New India more open for international scrutiny: Kailash Satyarthi

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New Delhi, June 1 (IANS) Nobel Peace laureate Kailash Satyarthi on Friday said the Indian government is no more hesitant at the scrutiny of international laws and his struggle will continue till children can live their childhood without fear.

“One good change that has come is the Government of India is now willing to take part in any international monitoring and they are no more afraid of any scrutiny,” said Satyarthi who has helped free 86,000 children from bonded labour since his crusade that started in 1981.

Speaking at the launch of his book “Every Child Matters”, he recalled the day when he was targeted by both India and Pakistan as the agent of the rival country’s spy agency for destroying the carpet industry by highlighting the child labour engaged in it, but noted later the carpet industry flourished when child labour was removed.

Satyarthi said there are 20 crore jobless people in the world and there are 15 crore children engaged in labour. If these children are freed, the same number of jobs can be provided to the grown-ups. “This is a vicious circle. Institutions are still to be made more accountable,” he said.

Since the advent of computers, he said detailed data of 50,000 to 60,000 children freed by him of the total 86,000 children are available for anyone to see how these freed children were rehabilitated and what they are doing currently. Satyarthi himself has three rehabilitation centres for housing about 250 children in the transit time.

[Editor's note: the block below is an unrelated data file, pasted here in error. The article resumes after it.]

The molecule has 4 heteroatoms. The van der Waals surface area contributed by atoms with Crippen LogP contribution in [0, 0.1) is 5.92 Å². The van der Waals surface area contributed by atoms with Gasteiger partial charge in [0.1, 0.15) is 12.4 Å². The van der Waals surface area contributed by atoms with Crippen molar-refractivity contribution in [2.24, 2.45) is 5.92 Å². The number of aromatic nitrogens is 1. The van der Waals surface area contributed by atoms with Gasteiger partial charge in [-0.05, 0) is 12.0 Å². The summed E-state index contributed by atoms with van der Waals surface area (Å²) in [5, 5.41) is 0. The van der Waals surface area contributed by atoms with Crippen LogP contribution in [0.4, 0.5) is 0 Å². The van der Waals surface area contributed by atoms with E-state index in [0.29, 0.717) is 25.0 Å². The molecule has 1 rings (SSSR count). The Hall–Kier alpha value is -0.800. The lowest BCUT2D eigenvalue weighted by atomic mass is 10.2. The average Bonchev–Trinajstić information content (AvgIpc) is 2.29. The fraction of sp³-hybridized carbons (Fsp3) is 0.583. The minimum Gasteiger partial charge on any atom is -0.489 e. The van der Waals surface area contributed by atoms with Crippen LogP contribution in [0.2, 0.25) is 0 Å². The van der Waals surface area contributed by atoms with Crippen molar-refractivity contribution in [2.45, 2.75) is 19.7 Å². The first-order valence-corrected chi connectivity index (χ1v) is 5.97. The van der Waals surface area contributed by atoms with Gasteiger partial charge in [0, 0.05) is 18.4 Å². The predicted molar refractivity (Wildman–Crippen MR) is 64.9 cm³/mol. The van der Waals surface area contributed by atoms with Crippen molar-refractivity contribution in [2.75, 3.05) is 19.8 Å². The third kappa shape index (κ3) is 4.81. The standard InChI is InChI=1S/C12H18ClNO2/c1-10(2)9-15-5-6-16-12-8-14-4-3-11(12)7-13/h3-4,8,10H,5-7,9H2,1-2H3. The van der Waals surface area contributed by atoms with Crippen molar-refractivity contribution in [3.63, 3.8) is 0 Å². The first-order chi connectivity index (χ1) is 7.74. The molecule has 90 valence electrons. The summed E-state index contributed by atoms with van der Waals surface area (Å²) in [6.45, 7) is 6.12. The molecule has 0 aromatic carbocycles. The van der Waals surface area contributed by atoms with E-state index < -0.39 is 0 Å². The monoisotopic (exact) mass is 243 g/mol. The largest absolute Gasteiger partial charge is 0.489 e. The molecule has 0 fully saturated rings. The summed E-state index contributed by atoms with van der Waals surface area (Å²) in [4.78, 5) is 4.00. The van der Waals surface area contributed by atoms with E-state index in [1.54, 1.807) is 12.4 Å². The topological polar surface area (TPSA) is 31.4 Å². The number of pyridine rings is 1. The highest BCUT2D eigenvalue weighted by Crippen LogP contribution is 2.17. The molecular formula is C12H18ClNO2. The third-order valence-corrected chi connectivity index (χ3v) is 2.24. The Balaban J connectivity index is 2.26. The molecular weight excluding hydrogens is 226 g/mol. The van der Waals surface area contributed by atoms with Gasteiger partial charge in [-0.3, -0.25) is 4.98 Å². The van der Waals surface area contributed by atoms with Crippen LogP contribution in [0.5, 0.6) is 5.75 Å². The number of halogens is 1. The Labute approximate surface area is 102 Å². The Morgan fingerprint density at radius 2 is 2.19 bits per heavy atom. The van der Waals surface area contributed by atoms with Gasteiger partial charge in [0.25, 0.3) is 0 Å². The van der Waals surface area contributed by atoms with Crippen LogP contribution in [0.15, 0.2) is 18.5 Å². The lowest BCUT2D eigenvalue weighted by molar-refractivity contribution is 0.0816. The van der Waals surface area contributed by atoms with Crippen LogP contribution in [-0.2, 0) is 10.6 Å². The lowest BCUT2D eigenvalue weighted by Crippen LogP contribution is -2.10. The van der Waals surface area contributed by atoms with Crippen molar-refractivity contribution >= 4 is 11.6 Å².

“I won’t say not a single child has gone back after being freed but most have been rehabilitated. We keep a track of them. Many have become teachers, four are engineers, there is a lawyer in the making and several have become leaders in their community,” he said.

Citing the recent incident when a girl from Jharkhand on asking for salary after working for three years without pay was killed and her body cut into 12 pieces, Satyarthi said: “Who failed her? The country’s institutions failed her. I am angry because she was my daughter. She was your daughter.”

The Nobel laureate said he has faith in the judiciary and he would keep on writing, fighting and knocking the doors of justice till children of the country can live their childhood with freedom, free from any fear and get chance to live their dreams.

“Whether you are a judge, politician, diplomat or a journalist, there is panic in the house if the daughter or sister comes late to house by a couple of hours without any communication as the battery of her cellphone died. We would have called all her friends. There is this fear that should not be there,” he said.



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